We put on our wet suits up in the room and then went down to the beach about 20min before the start. The weather was great but the wind coming off the ocean was causing a lot of wave action. I swam around to warmp up a bit. There were two waves for the men, under 40 and over 40 seperated by 4:00. They sent the under 40 wave off at 9:00 and I watched as the surf blew them all to bits and pushed them all over the course. I knew what to expect now and made a decsion on the line I would take to the first marker. I stood at the front of my wave and at 9:04, we were off.

Swim- 1000 Meters, 18:23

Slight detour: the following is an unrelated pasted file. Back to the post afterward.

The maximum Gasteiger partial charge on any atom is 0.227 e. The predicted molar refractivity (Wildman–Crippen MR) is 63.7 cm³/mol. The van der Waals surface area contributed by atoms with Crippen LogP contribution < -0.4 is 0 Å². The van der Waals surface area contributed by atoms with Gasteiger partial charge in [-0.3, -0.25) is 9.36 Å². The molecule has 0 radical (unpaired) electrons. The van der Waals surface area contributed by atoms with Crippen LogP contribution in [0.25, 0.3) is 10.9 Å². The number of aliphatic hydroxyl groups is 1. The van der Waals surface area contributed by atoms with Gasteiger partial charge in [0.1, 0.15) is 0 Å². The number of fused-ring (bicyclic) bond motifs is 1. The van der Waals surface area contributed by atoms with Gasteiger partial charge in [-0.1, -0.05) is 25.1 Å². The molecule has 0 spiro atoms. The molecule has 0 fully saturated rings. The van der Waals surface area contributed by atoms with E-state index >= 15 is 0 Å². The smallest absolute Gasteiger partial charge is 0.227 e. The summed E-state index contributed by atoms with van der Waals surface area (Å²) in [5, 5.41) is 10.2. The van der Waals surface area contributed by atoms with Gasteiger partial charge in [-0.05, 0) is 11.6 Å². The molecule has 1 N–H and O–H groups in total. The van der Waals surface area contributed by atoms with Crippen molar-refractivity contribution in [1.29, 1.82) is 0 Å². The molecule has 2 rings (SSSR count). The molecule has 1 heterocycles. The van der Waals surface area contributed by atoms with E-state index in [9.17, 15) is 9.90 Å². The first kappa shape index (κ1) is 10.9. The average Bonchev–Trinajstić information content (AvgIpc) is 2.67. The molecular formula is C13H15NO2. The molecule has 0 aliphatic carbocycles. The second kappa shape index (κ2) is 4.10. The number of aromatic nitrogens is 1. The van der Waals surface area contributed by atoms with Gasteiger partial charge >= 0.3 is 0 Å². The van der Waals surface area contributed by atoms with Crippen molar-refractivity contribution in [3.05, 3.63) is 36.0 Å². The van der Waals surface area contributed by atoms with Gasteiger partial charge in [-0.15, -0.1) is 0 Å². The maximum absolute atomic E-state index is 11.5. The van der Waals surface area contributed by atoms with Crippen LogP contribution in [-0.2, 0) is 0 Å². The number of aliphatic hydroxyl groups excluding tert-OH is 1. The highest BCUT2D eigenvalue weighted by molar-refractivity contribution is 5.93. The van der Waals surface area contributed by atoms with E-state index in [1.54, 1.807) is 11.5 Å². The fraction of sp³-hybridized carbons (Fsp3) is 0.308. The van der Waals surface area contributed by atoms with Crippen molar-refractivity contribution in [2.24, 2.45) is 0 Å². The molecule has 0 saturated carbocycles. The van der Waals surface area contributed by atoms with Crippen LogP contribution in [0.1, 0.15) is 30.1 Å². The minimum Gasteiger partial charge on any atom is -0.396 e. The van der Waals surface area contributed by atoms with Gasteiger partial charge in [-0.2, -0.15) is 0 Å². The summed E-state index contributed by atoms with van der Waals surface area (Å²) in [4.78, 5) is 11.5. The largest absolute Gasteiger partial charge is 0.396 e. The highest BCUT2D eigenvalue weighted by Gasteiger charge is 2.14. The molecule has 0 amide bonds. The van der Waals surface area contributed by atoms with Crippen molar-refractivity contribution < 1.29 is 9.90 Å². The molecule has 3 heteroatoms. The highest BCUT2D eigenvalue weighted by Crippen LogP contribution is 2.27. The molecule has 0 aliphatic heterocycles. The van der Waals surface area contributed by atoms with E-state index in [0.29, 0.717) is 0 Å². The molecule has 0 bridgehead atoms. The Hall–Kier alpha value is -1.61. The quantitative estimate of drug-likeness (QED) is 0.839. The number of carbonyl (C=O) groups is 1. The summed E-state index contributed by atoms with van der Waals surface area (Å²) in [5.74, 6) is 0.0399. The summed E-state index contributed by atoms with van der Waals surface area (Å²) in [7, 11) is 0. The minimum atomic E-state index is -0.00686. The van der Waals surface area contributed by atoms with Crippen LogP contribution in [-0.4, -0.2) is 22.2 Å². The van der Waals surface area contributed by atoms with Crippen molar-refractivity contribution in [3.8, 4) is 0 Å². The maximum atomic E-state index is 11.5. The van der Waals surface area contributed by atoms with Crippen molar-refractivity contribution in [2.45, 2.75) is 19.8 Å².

I immediatley went hard to get away from everyone. I stayed well to the left as the waves and current were pushing everyone to the right and too far off course. i could see one other guy with me taking this line. The waves were crashing right into our faces and I had to stop a few times to empty out my googles! It was rough getting out there. I felt comfortable and rounded the first marker pretty much alone. Once on the down beach leg, the waves were coming from my right. I allowed the current to keep me well left of any othwer swimmers as I was now getting into the back of the first wave. You couldn't see the buoys due to the waves so I just swam and wuld occasionally glimpse a marker or the Sprint buoys so i was at least heading in the right direction. My thoughts at this time were not of my race but of Jamie who was about to start the Olympic race. I knew this would be the roughest water she will have ever had to contend with and I was hoping she wouldn't panic and make it. I put the odds at 50/50 she would pull out. One of the best parts of this day was when I saw her on the bike, I was so proud of her!